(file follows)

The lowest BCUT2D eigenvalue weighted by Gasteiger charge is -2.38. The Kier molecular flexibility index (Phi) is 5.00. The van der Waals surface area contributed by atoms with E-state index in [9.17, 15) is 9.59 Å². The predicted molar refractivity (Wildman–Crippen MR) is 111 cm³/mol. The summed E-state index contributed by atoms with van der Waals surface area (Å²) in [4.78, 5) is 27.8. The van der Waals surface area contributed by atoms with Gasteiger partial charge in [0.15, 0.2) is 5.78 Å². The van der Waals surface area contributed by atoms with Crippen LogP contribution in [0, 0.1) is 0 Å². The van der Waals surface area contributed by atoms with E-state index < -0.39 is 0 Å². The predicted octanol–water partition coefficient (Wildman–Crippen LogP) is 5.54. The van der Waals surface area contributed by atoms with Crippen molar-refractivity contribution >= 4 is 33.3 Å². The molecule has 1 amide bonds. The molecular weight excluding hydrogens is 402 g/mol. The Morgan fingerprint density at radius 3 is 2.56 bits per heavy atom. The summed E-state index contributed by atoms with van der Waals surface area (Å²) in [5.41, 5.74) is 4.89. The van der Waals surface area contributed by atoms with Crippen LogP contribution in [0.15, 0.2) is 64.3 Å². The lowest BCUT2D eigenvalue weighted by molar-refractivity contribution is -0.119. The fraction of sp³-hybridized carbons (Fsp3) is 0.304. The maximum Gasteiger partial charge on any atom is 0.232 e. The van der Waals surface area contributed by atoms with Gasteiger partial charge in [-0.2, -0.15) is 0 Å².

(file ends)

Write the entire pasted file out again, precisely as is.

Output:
The lowest BCUT2D eigenvalue weighted by Gasteiger charge is -2.38. The Kier molecular flexibility index (Phi) is 5.00. The van der Waals surface area contributed by atoms with E-state index in [9.17, 15) is 9.59 Å². The predicted molar refractivity (Wildman–Crippen MR) is 111 cm³/mol. The summed E-state index contributed by atoms with van der Waals surface area (Å²) in [4.78, 5) is 27.8. The van der Waals surface area contributed by atoms with Gasteiger partial charge in [0.15, 0.2) is 5.78 Å². The van der Waals surface area contributed by atoms with Crippen LogP contribution in [0, 0.1) is 0 Å². The van der Waals surface area contributed by atoms with E-state index < -0.39 is 0 Å². The predicted octanol–water partition coefficient (Wildman–Crippen LogP) is 5.54. The van der Waals surface area contributed by atoms with Crippen molar-refractivity contribution >= 4 is 33.3 Å². The molecule has 1 amide bonds. The molecular weight excluding hydrogens is 402 g/mol. The Morgan fingerprint density at radius 3 is 2.56 bits per heavy atom. The summed E-state index contributed by atoms with van der Waals surface area (Å²) in [5.41, 5.74) is 4.89. The van der Waals surface area contributed by atoms with Crippen LogP contribution in [0.15, 0.2) is 64.3 Å². The lowest BCUT2D eigenvalue weighted by molar-refractivity contribution is -0.119. The fraction of sp³-hybridized carbons (Fsp3) is 0.304. The maximum Gasteiger partial charge on any atom is 0.232 e. The van der Waals surface area contributed by atoms with Gasteiger partial charge in [-0.2, -0.15) is 0 Å².